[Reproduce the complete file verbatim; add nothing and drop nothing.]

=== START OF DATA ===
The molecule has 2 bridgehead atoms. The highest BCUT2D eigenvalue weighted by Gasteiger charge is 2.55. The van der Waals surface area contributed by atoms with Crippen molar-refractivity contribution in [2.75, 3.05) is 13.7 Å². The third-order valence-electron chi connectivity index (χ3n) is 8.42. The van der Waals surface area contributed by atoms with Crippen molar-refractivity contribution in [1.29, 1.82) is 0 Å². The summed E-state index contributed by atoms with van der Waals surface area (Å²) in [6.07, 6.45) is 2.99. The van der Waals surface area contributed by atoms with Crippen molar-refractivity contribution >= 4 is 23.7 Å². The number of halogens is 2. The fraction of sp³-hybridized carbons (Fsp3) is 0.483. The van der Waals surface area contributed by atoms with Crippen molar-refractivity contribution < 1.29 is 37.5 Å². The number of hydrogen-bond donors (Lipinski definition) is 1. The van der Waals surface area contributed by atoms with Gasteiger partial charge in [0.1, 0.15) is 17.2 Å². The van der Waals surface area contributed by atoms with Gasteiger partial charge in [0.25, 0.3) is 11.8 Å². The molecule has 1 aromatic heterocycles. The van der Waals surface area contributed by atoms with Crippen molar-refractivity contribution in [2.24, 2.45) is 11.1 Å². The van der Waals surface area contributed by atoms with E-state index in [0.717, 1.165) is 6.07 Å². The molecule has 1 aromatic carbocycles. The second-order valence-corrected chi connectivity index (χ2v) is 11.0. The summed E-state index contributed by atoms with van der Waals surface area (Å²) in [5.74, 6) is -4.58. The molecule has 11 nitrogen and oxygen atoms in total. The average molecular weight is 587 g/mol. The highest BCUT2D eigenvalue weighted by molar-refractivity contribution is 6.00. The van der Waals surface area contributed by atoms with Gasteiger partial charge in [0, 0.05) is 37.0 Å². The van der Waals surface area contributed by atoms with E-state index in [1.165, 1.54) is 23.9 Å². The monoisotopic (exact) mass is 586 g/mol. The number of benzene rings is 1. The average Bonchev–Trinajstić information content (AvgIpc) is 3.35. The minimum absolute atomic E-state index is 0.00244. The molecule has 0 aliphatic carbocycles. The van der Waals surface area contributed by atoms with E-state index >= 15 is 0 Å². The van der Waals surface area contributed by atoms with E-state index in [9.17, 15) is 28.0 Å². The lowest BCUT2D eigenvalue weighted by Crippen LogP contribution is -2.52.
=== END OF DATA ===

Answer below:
The molecule has 2 bridgehead atoms. The highest BCUT2D eigenvalue weighted by Gasteiger charge is 2.55. The van der Waals surface area contributed by atoms with Crippen molar-refractivity contribution in [2.75, 3.05) is 13.7 Å². The third-order valence-electron chi connectivity index (χ3n) is 8.42. The van der Waals surface area contributed by atoms with Crippen molar-refractivity contribution in [1.29, 1.82) is 0 Å². The summed E-state index contributed by atoms with van der Waals surface area (Å²) in [6.07, 6.45) is 2.99. The van der Waals surface area contributed by atoms with Crippen molar-refractivity contribution >= 4 is 23.7 Å². The number of halogens is 2. The fraction of sp³-hybridized carbons (Fsp3) is 0.483. The van der Waals surface area contributed by atoms with Crippen molar-refractivity contribution < 1.29 is 37.5 Å². The number of hydrogen-bond donors (Lipinski definition) is 1. The van der Waals surface area contributed by atoms with Gasteiger partial charge in [0.1, 0.15) is 17.2 Å². The van der Waals surface area contributed by atoms with Gasteiger partial charge in [0.25, 0.3) is 11.8 Å². The molecule has 1 aromatic heterocycles. The van der Waals surface area contributed by atoms with Crippen molar-refractivity contribution in [2.24, 2.45) is 11.1 Å². The van der Waals surface area contributed by atoms with E-state index in [0.717, 1.165) is 6.07 Å². The molecule has 1 aromatic carbocycles. The second-order valence-corrected chi connectivity index (χ2v) is 11.0. The summed E-state index contributed by atoms with van der Waals surface area (Å²) in [5.74, 6) is -4.58. The molecule has 11 nitrogen and oxygen atoms in total. The average molecular weight is 587 g/mol. The highest BCUT2D eigenvalue weighted by molar-refractivity contribution is 6.00. The van der Waals surface area contributed by atoms with Gasteiger partial charge in [0, 0.05) is 37.0 Å². The van der Waals surface area contributed by atoms with E-state index in [1.165, 1.54) is 23.9 Å². The monoisotopic (exact) mass is 586 g/mol. The number of benzene rings is 1. The average Bonchev–Trinajstić information content (AvgIpc) is 3.35. The minimum absolute atomic E-state index is 0.00244. The molecule has 0 aliphatic carbocycles. The van der Waals surface area contributed by atoms with E-state index >= 15 is 0 Å². The van der Waals surface area contributed by atoms with E-state index in [9.17, 15) is 28.0 Å². The lowest BCUT2D eigenvalue weighted by Crippen LogP contribution is -2.52.